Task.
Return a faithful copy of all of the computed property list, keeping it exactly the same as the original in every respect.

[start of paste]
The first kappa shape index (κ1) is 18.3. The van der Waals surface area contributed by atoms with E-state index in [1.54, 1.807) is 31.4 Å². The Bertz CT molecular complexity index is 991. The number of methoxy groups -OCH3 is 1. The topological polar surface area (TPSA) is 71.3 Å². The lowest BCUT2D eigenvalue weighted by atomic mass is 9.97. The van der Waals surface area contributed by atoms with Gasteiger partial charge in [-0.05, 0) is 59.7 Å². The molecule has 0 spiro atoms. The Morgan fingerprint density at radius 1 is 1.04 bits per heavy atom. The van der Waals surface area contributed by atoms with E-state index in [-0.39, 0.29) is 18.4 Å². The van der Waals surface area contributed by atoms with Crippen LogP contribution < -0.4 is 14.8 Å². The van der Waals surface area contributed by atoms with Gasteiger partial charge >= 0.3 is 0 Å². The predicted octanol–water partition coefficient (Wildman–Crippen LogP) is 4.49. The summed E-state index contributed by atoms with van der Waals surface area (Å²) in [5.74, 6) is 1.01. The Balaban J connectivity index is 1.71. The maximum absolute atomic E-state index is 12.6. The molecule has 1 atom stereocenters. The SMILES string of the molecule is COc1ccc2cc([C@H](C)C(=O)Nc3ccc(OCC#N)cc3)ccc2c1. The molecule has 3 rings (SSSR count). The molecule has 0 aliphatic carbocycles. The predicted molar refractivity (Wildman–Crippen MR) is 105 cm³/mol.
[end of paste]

The first kappa shape index (κ1) is 18.3. The van der Waals surface area contributed by atoms with E-state index in [1.54, 1.807) is 31.4 Å². The Bertz CT molecular complexity index is 991. The number of methoxy groups -OCH3 is 1. The topological polar surface area (TPSA) is 71.3 Å². The lowest BCUT2D eigenvalue weighted by atomic mass is 9.97. The van der Waals surface area contributed by atoms with Gasteiger partial charge in [-0.05, 0) is 59.7 Å². The molecule has 0 spiro atoms. The Morgan fingerprint density at radius 1 is 1.04 bits per heavy atom. The van der Waals surface area contributed by atoms with E-state index in [-0.39, 0.29) is 18.4 Å². The van der Waals surface area contributed by atoms with Crippen LogP contribution < -0.4 is 14.8 Å². The van der Waals surface area contributed by atoms with Gasteiger partial charge >= 0.3 is 0 Å². The predicted octanol–water partition coefficient (Wildman–Crippen LogP) is 4.49. The summed E-state index contributed by atoms with van der Waals surface area (Å²) in [5.74, 6) is 1.01. The Balaban J connectivity index is 1.71. The maximum absolute atomic E-state index is 12.6. The molecule has 1 atom stereocenters. The SMILES string of the molecule is COc1ccc2cc([C@H](C)C(=O)Nc3ccc(OCC#N)cc3)ccc2c1. The molecule has 3 rings (SSSR count). The molecule has 0 aliphatic carbocycles. The predicted molar refractivity (Wildman–Crippen MR) is 105 cm³/mol.